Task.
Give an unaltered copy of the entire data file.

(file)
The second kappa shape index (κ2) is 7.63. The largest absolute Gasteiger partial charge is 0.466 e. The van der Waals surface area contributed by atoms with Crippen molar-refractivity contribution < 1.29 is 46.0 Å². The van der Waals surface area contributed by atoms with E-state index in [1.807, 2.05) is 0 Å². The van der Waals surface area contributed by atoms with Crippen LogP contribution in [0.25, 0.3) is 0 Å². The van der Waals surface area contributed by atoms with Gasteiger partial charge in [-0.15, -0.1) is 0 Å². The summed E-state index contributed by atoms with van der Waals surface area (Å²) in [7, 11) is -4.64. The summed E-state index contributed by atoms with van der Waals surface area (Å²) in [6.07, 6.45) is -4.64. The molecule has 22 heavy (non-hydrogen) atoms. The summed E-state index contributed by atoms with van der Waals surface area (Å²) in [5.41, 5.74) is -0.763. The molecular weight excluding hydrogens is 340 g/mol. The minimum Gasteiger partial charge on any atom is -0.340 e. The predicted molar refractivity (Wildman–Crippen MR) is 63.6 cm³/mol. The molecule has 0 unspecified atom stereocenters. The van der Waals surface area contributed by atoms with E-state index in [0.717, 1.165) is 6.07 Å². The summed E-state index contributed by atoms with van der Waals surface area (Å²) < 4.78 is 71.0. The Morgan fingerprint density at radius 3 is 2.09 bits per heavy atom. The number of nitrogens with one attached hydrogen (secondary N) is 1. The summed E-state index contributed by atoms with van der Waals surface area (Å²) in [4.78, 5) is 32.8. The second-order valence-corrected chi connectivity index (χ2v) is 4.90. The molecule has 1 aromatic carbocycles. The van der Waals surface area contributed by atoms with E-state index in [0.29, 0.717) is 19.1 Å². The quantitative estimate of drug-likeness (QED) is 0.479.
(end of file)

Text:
The second kappa shape index (κ2) is 7.63. The largest absolute Gasteiger partial charge is 0.466 e. The van der Waals surface area contributed by atoms with Crippen molar-refractivity contribution < 1.29 is 46.0 Å². The van der Waals surface area contributed by atoms with E-state index in [1.807, 2.05) is 0 Å². The van der Waals surface area contributed by atoms with Crippen LogP contribution in [0.25, 0.3) is 0 Å². The van der Waals surface area contributed by atoms with Gasteiger partial charge in [-0.15, -0.1) is 0 Å². The summed E-state index contributed by atoms with van der Waals surface area (Å²) in [7, 11) is -4.64. The summed E-state index contributed by atoms with van der Waals surface area (Å²) in [6.07, 6.45) is -4.64. The molecule has 22 heavy (non-hydrogen) atoms. The summed E-state index contributed by atoms with van der Waals surface area (Å²) in [5.41, 5.74) is -0.763. The molecular weight excluding hydrogens is 340 g/mol. The minimum Gasteiger partial charge on any atom is -0.340 e. The predicted molar refractivity (Wildman–Crippen MR) is 63.6 cm³/mol. The molecule has 0 unspecified atom stereocenters. The van der Waals surface area contributed by atoms with E-state index in [0.717, 1.165) is 6.07 Å². The summed E-state index contributed by atoms with van der Waals surface area (Å²) < 4.78 is 71.0. The Morgan fingerprint density at radius 3 is 2.09 bits per heavy atom. The number of nitrogens with one attached hydrogen (secondary N) is 1. The summed E-state index contributed by atoms with van der Waals surface area (Å²) in [4.78, 5) is 32.8. The second-order valence-corrected chi connectivity index (χ2v) is 4.90. The molecule has 1 aromatic carbocycles. The van der Waals surface area contributed by atoms with E-state index in [0.29, 0.717) is 19.1 Å². The quantitative estimate of drug-likeness (QED) is 0.479.